I can’t get enough of my EOS M. In fact, I recently bought another one. The power packed into this small mirrorless camera is an amazing tool that I love to use. While using the EOS-M out of the box with EF-M lenses is an overall ok experience, I have found three ways to make the EOS-M work even better for me.
3 Ways That I Have Made The EOS M Work Better For Me
Problem: The EOS M is almost too small in the hand, and when shooting hand held or on a monopod, it can be difficult to get a clean grip on the camera body.
The solution to this was actually quite simple. I went out and purchased an third party grip for the EOS M. The model I went with is from Fotodiox. It is all metal and screws into the EOS M via the 1/4 20 thread on the bottom of the camera (they give you another mounting screw so you can still attach it to tripods or quick release plates when the grip is attached).
The grip, does add a little bit of weight to the camera, and being all metal I would expect nothing less. In addition to also allowing for mounting to a tripod, the grip also has an opening on the underside of the grip so you can still access the battery/SD compartment.
Overall, the grip does what I need it to do. It gives me a clear grip point on the EOS M, and improves handling when hand holding or using a monopod -in addition to giving the camera more protection in case of a drop from the side and bottom.
You can find the [simpleazon-link asin=”B00GXLWAZI” locale=”us”]Fotodiox grip I purchased over at Amazon, here[/simpleazon-link]. It is a little expensive at $30 (considering you likely only paid around $250 for the camera), but the additional benefits of having a solid grip on the camera when hand holding is well worth it to me.
Problem: EF-M Lens selection sucks. There is one good constant aperture prime lens, the 22mm, and then a bunch of variable aperture kit lenses. If you want to do serious work with the EOS M, then EF-M lenses are not a real option currently.
I have talked before about getting the EF Adapter for my EOS M, and those adapters are great for anyone who already owns Canon glass that they would like to use. But being a mirrorless camera, there are literally endless possibilities when it comes to adapters/lenses that you can use on your EOS M.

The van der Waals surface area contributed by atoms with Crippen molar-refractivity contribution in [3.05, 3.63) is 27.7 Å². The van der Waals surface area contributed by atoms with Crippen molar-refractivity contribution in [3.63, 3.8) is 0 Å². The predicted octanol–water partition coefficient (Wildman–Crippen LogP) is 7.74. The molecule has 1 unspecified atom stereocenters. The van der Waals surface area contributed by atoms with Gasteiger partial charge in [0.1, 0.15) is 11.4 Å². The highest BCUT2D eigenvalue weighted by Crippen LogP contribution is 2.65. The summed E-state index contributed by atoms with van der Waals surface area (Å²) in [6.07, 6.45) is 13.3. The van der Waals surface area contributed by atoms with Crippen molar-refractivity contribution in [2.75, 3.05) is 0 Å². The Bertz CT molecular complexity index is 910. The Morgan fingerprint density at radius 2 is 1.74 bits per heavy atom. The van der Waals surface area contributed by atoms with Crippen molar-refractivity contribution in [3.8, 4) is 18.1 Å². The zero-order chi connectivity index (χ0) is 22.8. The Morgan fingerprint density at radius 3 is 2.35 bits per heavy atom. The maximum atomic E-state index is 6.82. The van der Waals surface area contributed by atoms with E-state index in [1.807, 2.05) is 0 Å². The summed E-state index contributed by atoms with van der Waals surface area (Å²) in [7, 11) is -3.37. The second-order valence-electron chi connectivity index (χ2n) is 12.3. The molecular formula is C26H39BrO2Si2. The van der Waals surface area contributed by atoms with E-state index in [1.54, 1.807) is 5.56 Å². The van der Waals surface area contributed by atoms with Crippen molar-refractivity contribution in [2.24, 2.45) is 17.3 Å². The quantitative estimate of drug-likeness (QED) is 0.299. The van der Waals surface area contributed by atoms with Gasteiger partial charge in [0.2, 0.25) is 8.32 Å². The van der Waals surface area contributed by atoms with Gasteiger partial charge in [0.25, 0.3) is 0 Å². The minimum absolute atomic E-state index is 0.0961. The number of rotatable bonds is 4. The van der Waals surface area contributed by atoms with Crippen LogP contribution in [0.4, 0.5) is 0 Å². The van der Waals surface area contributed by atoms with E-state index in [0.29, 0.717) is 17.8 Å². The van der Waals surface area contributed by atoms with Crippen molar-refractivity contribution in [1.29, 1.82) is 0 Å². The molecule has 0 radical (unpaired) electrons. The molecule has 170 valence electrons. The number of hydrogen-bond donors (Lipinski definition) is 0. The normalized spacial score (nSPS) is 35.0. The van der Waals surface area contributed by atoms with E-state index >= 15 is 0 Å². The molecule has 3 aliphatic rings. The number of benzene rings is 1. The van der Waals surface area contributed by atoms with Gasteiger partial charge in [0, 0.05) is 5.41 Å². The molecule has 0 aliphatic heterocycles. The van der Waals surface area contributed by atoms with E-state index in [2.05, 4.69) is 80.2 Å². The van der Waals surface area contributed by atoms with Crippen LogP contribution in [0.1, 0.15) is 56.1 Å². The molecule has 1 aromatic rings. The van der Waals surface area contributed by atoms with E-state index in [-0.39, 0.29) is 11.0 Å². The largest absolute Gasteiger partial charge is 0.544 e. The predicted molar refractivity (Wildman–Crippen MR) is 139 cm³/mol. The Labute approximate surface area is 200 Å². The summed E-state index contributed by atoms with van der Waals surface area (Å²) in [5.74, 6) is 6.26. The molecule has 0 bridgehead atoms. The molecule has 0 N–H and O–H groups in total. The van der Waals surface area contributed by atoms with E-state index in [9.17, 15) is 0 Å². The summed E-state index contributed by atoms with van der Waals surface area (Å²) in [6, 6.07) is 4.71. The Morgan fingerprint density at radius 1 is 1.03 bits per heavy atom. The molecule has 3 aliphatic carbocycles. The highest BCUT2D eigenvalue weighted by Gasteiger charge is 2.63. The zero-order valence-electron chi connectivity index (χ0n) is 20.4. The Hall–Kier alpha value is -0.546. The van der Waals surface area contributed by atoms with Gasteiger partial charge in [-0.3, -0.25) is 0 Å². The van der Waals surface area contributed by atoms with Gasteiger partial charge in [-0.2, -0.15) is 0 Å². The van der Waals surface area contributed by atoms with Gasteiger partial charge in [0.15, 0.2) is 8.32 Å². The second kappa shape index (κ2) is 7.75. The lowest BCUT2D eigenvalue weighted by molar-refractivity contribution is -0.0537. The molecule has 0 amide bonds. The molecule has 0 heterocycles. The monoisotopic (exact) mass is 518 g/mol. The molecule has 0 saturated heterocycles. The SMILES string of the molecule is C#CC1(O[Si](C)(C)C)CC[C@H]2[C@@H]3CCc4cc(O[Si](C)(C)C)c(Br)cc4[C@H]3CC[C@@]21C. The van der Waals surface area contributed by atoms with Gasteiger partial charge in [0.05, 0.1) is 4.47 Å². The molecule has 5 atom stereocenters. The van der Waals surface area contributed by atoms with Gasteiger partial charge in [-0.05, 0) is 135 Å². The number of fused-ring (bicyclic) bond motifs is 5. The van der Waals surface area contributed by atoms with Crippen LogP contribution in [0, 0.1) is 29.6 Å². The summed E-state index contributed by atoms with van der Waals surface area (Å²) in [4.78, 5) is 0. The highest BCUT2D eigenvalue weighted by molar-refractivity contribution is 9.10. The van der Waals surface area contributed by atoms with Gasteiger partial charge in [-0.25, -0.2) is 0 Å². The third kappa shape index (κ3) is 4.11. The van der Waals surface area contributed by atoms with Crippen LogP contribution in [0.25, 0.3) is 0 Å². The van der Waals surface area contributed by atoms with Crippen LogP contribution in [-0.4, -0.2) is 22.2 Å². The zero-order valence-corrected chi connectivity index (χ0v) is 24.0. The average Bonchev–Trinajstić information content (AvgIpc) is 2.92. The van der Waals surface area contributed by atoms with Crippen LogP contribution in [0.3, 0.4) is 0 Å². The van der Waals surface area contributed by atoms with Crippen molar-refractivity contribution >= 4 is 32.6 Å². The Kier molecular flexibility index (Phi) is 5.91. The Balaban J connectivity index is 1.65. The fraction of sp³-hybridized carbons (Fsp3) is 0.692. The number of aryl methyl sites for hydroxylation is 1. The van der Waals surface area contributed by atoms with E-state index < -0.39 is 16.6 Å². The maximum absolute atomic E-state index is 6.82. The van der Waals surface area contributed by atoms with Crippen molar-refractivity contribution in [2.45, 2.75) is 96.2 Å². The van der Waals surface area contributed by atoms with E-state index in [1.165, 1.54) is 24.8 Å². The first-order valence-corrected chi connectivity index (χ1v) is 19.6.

I recently picked up a Canon FD to EF-M and Olympus OM to EF-M adapter for my EOS M so I can now utilize old manual focus lenses on the cheap. I went over to KEH.com and purchased an old Olympus 35-70mm F/4 for my video work. I have been practicing with manual focus on the M. As many of you probably know though, trying to get critical focus from a 3″ LCD screen is not ideal.
To help with that, I installed the Magic Lantern Apha that is compatible with the EOS-M, and through that I have access to focus peaking, which helps a ton with the manual focusing.
All in all I spent [simpleazon-link asin=”B00DQ0MHM0″ locale=”us”]$13.99 on the OM to EF-M adapter[/simpleazon-link], and $35 or so on the Olympus manual focus lens. I now have a quality lens to capture my video with and I was able to do it for about $50 (not including shipping).
Problem: Battery life on the EOS M is not ideal, and to make matters worse, the battery indicator seems to go in large chunks. You can go into a shoot thinking you have enough battery to cover it, and then moments after you being shooting, your battery starts to crap out on you.
The solution here is simple, a pair of after market batteries, and an wall adapter unit. You can of course buy legit Canon batteries, but you will pay about $100 for them, which when you bought the camera itself for $250 seems a bit insane. Personally, I went with these [simpleazon-link asin=”B009W3WHDO” locale=”us”]Lithium Energy LP-E12 compatible batteries[/simpleazon-link]. They are 2200 mAh, where as the Canon battery that came with the EOS-M is only 875 mAh, so in theory, I should get some more life out of these (It’s worth noting though that 3rd party batteries are notorious for inaccurate labeling).
In my experience with them, they have lasted at least as long as the stock Canon battery, so I am happy with them. I bought two so that I would always have the ability switch out a battery when needed. Most of my shoots don’t go longer than an hour or two, so one full battery is usually plenty, but I like to have backups just in case.
Another option for those of you who plan to use your EOS M indoors or near a power outlet is an wall power adapter, which allows you to power the EOS M from the wall. This is incredibly useful in a studio sort of setting where the camera will be stationary in one place and running for long periods of time (aka shooting a podcast or instructional video of some sort).
These are just a few ways that I have made the EOS M work better for me. Hopefully any of you that have taken my advice and grabbed an EOS M on the cheap recently can look at these tips and get the most out of the EOS M for your uses as well.
If you have any questions about any of the items I mentioned above, or the EOS M in general, leave a comment below and I will answer as best I can. Have a good one, and remember to get out and shoot!